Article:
Europe’s ‘shocking’ antibiotic problem slammed
The average European level of antibiotic overuse in farming is claimed to be 300% higher than the amount recommended by experts, new data from the European Medicines Agency (EMA) has shown.
Use of the strongest antibiotics deemed as “critically important to human medicine” by the World Health Organization (WHO) has increased to record levels on meat farms across major European countries.
Data from EMA has revealed that many European countries are failing to effectively end the prophylactic use of antibiotics, with the use of some of the strongest drugs available on the market more than twice as high in livestock as in people.
EMA collected sales data of antimicrobial agents, such as colistin, fluoroquinolone and cephalosporin, from 28 European Union (EU) members and the non-EU state Switzerland. This study revealed that the average use of antibiotics on farm level stood at 152 milligrams (mg) per kilogram (kg) of livestock. This was more than three times higher than the recommended amount of 50mg/kg, suggested by the UK government-funded O’Neill Review on antimicrobial resistance.
“The shocking overuse of farm antibiotics shown by these data is a result of the continued failure by most countries to ban routine preventative mass medication in intensive farming,” said Cóilín Nunan, of the Alliance to Save Our Antibiotics, a group of NGOs concerned with animal and medical health.
“Spain now uses 100 times more antibiotics per unit of livestock than Norway, 80 times more than Iceland and 35 times more than Sweden. The main reason for the difference is that Spain, like most of Europe, allows routine mass medication, whereas the Nordic countries do not. The increased use of last-resort and critically important antibiotics is particularly alarming and confirms that reliance on voluntary and softly-softly approaches is not working.”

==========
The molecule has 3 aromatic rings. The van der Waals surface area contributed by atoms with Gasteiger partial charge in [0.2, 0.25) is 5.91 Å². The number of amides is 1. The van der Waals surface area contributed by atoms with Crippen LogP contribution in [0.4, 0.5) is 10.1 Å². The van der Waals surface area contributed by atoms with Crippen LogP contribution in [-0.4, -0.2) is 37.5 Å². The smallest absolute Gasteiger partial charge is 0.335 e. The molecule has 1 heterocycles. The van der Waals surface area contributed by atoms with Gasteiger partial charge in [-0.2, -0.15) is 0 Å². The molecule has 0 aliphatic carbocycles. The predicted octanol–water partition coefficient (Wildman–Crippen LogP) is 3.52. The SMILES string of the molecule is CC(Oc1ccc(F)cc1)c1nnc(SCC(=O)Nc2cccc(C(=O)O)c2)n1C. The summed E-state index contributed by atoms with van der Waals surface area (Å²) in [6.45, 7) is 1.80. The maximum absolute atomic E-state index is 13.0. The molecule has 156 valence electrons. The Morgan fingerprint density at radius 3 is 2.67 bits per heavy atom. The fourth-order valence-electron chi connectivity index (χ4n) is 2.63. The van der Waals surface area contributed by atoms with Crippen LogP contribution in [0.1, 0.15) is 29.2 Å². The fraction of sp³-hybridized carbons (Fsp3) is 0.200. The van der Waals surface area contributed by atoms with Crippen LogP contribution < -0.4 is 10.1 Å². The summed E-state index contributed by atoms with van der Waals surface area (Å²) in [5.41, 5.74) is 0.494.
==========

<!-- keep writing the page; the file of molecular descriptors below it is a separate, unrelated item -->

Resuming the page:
Despite claims of antibiotics overuse, data from EMA shows that overall sales of veterinary antibiotics continue to decline in most European countries. Between 2011 and 2014, EMA recorded a 2.4% decline in sales of antibiotics, but also registered what it described as a “considerable increase” in one European country which recorded the most sales of antibiotics. However, EMA said the trend in overall falling sales of antibiotics for farm use gives “reassurance” Member States are taking a responsible attitude toward the threat of antimicrobial resistance.
“Even if the data has to be interpreted with caution, the report shows that in 24 countries there has been a 12% decline in sales of antimicrobials to food producing animals over the period 2011-2014,” said a spokesperson from EU farming body Copa-Cogeca. “This confirms that EU farmers are making strong efforts to curb the use of antibiotics. In line with the European Platform for Responsible Use of Medicines in Animals (EPRUMA), we support the collection of data on the use of antibiotics to have a clearer picture of the situation.”
Sweden was earmarked as a nation that is making good progress on antibiotic use as there is no routine use and 90% of farm antibiotic usage is for individual animal treatment. In contrast, 91% of European farm antibiotic use is for the mass-medication of pigs and chickens. This is generally administered via feed and drinking water.
Should the European Union do more to combat the overuse antibiotics?